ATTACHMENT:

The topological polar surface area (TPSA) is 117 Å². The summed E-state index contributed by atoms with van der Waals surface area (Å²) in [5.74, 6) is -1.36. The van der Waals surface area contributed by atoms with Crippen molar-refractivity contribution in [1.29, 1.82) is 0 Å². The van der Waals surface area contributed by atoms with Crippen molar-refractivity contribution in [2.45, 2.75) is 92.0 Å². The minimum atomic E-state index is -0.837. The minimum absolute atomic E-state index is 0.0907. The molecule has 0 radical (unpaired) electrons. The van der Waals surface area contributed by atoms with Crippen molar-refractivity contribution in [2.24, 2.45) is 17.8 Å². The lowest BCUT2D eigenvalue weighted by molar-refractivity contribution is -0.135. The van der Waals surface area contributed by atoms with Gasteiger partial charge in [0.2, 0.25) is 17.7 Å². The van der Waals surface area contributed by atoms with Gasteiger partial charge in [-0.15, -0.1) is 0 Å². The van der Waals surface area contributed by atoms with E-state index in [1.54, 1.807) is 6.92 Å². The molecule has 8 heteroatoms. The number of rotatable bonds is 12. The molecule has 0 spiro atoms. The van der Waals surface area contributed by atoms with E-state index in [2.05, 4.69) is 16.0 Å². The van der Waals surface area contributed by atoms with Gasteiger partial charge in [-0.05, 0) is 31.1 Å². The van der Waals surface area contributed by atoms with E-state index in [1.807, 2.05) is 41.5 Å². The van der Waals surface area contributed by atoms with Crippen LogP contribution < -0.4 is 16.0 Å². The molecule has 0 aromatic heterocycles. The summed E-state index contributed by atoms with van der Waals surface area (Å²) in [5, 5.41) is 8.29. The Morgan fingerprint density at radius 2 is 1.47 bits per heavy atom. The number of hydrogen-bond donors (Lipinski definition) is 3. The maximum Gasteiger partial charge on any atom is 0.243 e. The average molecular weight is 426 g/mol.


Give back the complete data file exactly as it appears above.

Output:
The topological polar surface area (TPSA) is 117 Å². The summed E-state index contributed by atoms with van der Waals surface area (Å²) in [5.74, 6) is -1.36. The van der Waals surface area contributed by atoms with Crippen molar-refractivity contribution in [1.29, 1.82) is 0 Å². The van der Waals surface area contributed by atoms with Crippen molar-refractivity contribution in [2.45, 2.75) is 92.0 Å². The minimum atomic E-state index is -0.837. The minimum absolute atomic E-state index is 0.0907. The molecule has 0 radical (unpaired) electrons. The van der Waals surface area contributed by atoms with Crippen molar-refractivity contribution in [2.24, 2.45) is 17.8 Å². The lowest BCUT2D eigenvalue weighted by molar-refractivity contribution is -0.135. The van der Waals surface area contributed by atoms with Gasteiger partial charge in [0.2, 0.25) is 17.7 Å². The van der Waals surface area contributed by atoms with Gasteiger partial charge in [-0.15, -0.1) is 0 Å². The van der Waals surface area contributed by atoms with E-state index in [1.54, 1.807) is 6.92 Å². The molecule has 8 heteroatoms. The number of rotatable bonds is 12. The molecule has 0 spiro atoms. The van der Waals surface area contributed by atoms with E-state index in [2.05, 4.69) is 16.0 Å². The van der Waals surface area contributed by atoms with Gasteiger partial charge in [-0.05, 0) is 31.1 Å². The van der Waals surface area contributed by atoms with E-state index in [1.807, 2.05) is 41.5 Å². The van der Waals surface area contributed by atoms with Crippen LogP contribution < -0.4 is 16.0 Å². The molecule has 0 aromatic heterocycles. The summed E-state index contributed by atoms with van der Waals surface area (Å²) in [5, 5.41) is 8.29. The Morgan fingerprint density at radius 2 is 1.47 bits per heavy atom. The number of hydrogen-bond donors (Lipinski definition) is 3. The maximum Gasteiger partial charge on any atom is 0.243 e. The average molecular weight is 426 g/mol.